The right results happen because the same environment that promotes experimentation motivates individuals to strive for their personal best every day.

Viewing your managers as enablers of success and growth is a radical departure from thinking about them as productivity optimizers and cost-control hall monitors.

 

2. Coach daily

In my conversations with managers, a shocking number of them struggle to point to a meaningful coaching conversation they've had with their boss in recent weeks. Sure, they've engaged for status updates and operating issues, but coaching and development weren't on the agendas.

Said provocatively: Many senior leaders don't understand how to coach team members. A bold claim, yes, but one reinforced regularly in my work. Nor, in my experience, do many senior leaders have coaching front of mind when engaging with their managers. The urgent pushes out the important.

If you are leading managers, I encourage you to rethink your role as a coach for your managers. As needed, get some coaching yourself on this vital activity. However, while you're waiting for coaching on coaching, try these no-cost ideas on for size:

  • Approach every encounter with your managers with the mindset of identifying opportunities to praise and promote growth.
  • Quit answering questions. Instead, ask more questions. Used properly, your questions are potent teachers.
  • Listen harder. Focus so hard on what your manager is trying to share, that, to paraphrase consultant Tom Peters, "If you aren't sweating after a conversation, you weren't really listening."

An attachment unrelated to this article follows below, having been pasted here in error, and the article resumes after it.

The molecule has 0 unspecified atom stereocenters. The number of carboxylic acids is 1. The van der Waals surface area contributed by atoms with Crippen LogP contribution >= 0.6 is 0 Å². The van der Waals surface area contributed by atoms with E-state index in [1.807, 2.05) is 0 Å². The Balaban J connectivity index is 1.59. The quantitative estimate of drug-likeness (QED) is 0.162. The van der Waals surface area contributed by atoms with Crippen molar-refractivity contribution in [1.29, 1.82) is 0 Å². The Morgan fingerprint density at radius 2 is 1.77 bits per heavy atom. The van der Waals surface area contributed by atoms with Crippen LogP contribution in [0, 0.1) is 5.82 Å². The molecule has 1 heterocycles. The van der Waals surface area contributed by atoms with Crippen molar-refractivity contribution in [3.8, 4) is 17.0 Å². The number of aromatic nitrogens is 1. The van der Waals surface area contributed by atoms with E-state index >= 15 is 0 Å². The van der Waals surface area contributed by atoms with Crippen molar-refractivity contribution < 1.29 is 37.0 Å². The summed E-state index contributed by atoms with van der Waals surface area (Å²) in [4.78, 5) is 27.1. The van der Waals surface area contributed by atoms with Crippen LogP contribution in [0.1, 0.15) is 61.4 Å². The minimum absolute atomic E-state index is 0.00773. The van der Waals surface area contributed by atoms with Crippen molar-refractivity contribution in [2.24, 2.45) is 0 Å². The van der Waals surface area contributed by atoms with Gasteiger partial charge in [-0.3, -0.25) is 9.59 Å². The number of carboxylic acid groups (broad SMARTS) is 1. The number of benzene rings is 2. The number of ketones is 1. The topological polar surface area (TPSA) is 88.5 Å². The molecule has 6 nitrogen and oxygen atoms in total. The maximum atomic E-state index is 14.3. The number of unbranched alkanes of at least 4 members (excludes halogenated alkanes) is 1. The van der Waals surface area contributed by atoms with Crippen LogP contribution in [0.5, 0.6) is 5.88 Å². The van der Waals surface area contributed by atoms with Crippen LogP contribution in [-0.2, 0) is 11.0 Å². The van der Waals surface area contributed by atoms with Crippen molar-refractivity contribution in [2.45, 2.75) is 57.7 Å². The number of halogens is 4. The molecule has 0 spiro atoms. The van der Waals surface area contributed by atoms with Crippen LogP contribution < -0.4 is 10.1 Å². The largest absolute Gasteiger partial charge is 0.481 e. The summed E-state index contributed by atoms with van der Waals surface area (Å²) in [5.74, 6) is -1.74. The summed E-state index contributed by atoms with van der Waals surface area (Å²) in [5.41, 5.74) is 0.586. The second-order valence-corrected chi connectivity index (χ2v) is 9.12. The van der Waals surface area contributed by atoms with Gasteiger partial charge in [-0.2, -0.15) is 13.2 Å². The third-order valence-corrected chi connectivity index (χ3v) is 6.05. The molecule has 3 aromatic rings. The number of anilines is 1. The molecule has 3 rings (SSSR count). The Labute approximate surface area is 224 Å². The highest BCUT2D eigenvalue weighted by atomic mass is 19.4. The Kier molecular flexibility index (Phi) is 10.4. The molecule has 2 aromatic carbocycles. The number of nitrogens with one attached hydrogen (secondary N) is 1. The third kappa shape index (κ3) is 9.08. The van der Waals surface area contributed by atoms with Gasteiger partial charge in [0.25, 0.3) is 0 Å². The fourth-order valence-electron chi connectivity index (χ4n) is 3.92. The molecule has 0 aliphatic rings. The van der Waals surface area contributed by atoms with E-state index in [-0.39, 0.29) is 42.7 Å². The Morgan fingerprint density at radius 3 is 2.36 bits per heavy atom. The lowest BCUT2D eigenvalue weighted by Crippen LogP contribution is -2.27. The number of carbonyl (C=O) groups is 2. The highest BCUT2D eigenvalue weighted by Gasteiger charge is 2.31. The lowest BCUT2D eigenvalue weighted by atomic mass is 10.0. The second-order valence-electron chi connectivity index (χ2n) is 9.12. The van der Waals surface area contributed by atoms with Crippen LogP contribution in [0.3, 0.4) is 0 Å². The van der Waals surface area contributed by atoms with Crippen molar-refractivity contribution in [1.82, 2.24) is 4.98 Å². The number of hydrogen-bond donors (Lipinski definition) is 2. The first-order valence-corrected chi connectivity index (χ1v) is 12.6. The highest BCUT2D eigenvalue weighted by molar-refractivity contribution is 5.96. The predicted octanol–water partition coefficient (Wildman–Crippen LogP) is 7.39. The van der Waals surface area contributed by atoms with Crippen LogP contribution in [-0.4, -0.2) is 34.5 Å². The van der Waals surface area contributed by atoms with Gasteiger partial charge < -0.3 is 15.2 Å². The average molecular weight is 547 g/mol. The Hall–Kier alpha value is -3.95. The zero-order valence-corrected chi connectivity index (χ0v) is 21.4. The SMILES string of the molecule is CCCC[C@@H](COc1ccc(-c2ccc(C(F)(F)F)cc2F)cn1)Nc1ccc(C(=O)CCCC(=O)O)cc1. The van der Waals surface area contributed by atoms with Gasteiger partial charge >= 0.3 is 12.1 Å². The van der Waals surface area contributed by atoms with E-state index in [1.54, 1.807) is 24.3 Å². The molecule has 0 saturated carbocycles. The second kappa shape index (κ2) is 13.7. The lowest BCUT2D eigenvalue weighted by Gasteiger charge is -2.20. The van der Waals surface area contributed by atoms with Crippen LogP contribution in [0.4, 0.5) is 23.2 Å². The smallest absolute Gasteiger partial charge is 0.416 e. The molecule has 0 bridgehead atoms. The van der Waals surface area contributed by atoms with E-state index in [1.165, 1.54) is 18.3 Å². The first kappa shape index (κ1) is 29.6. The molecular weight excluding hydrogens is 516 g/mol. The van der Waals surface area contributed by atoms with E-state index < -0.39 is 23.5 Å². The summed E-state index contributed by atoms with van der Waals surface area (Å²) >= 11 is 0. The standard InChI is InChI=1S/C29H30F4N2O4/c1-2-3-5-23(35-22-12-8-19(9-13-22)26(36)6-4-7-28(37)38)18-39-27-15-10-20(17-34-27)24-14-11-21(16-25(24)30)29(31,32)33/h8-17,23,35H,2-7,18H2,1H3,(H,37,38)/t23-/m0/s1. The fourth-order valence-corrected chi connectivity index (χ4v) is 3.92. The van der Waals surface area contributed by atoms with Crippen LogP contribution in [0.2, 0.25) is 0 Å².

• Learn to give meaningful, timely feedback -- both positive and constructive. Annoyingly, too many at all levels still muddle and mutilate these potentially valuable conversations.  
  • Use three of my favorite coaching discovery questions in your one-on-one sessions:
    1. What's working great that you want to do more of with your team?
    2. What's not working that you want to change?
    3. What do you need from me to help you and your team succeed?

While there's a great deal more you can do daily to support your managers, the few items listed above will help you start thinking less about what they can do for you and more about what you can do for them.

 

3. Help your managers develop in these core areas

With apologies to my HR friends, I long ago concluded I couldn't develop people on the fly according to a competency model with 20-plus items. Instead, I needed a few focal points to create a common vocabulary and anchor my discussions with my managers. These include:

  • Communication adaptability: The ability to adapt to the situation and engage, persuade, inspire, and clearly share ideas and uncover insights.
  • Leadership agility: The ability to tune in to teams and individuals' needs, and adjust approaches and behaviors to help create success.
  • Operational acuity: The ability to turn ideas, processes and programs into outcomes that support strategy.  
  • Critical thinking: The ability to translate ambiguity into opportunity, navigate both complicated and complex situations, think differently about problem-solving and then make timely, effective decisions.

These four core areas guide both coaching and development discussions with your managers. They are invaluable in wrestling goal development away from the cascading set of items present in every organization to the one or two things your managers can do that will move the performance needle for them and the organization.

The bottom line

Your actions today create someone else's backstories. You have the choice to support the growth and emergence of managers that are the focal point of success stories for a generation. Or, you can choose to give life to more cartoon characters. To me, the choice is a simple one.

 

Art Petty is an executive and emerging leader coach and a popular leadership and management author, speaker and workshop presenter. His experience guiding multiple software firms to positions of market leadership comes through in his books, articles, and live and online programs. Visit Petty’s Management Excellence blog and Leadership Caffeine articles.